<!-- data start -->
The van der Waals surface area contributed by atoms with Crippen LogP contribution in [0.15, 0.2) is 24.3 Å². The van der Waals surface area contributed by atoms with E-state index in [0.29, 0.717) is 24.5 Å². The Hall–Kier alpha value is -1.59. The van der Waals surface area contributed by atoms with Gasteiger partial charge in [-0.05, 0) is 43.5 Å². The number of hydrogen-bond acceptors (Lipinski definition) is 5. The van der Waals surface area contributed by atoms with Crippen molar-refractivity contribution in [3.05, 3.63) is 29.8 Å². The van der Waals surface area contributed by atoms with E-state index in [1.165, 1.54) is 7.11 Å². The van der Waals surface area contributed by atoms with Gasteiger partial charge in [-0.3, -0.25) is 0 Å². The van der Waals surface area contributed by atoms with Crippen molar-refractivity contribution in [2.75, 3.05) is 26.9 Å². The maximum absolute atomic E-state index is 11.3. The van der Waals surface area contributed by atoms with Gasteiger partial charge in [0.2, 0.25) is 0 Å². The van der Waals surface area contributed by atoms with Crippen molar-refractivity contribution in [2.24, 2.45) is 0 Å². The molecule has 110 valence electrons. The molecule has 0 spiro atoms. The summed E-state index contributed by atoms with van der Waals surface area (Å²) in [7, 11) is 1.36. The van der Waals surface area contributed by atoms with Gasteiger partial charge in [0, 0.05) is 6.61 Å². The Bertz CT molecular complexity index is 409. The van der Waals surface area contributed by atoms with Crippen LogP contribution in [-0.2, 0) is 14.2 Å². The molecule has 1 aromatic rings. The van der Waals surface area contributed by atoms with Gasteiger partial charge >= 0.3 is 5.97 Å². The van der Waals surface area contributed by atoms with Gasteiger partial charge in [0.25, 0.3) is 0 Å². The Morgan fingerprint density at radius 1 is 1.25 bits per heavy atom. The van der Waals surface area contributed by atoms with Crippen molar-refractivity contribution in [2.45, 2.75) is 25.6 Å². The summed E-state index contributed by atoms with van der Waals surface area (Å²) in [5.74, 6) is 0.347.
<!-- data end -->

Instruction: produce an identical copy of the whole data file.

The van der Waals surface area contributed by atoms with Crippen LogP contribution in [0.15, 0.2) is 24.3 Å². The van der Waals surface area contributed by atoms with E-state index in [0.29, 0.717) is 24.5 Å². The Hall–Kier alpha value is -1.59. The van der Waals surface area contributed by atoms with Gasteiger partial charge in [-0.05, 0) is 43.5 Å². The number of hydrogen-bond acceptors (Lipinski definition) is 5. The van der Waals surface area contributed by atoms with Crippen molar-refractivity contribution in [3.05, 3.63) is 29.8 Å². The van der Waals surface area contributed by atoms with E-state index in [1.165, 1.54) is 7.11 Å². The van der Waals surface area contributed by atoms with Gasteiger partial charge in [-0.3, -0.25) is 0 Å². The van der Waals surface area contributed by atoms with Crippen molar-refractivity contribution in [2.75, 3.05) is 26.9 Å². The maximum absolute atomic E-state index is 11.3. The van der Waals surface area contributed by atoms with Gasteiger partial charge in [0.2, 0.25) is 0 Å². The van der Waals surface area contributed by atoms with Crippen molar-refractivity contribution in [2.24, 2.45) is 0 Å². The molecule has 110 valence electrons. The molecule has 0 spiro atoms. The summed E-state index contributed by atoms with van der Waals surface area (Å²) in [7, 11) is 1.36. The van der Waals surface area contributed by atoms with Gasteiger partial charge in [0, 0.05) is 6.61 Å². The Bertz CT molecular complexity index is 409. The van der Waals surface area contributed by atoms with Crippen LogP contribution in [-0.2, 0) is 14.2 Å². The molecule has 1 aromatic rings. The van der Waals surface area contributed by atoms with Gasteiger partial charge >= 0.3 is 5.97 Å². The van der Waals surface area contributed by atoms with Gasteiger partial charge in [0.25, 0.3) is 0 Å². The Morgan fingerprint density at radius 1 is 1.25 bits per heavy atom. The van der Waals surface area contributed by atoms with Crippen molar-refractivity contribution in [2.45, 2.75) is 25.6 Å². The summed E-state index contributed by atoms with van der Waals surface area (Å²) in [5.74, 6) is 0.347.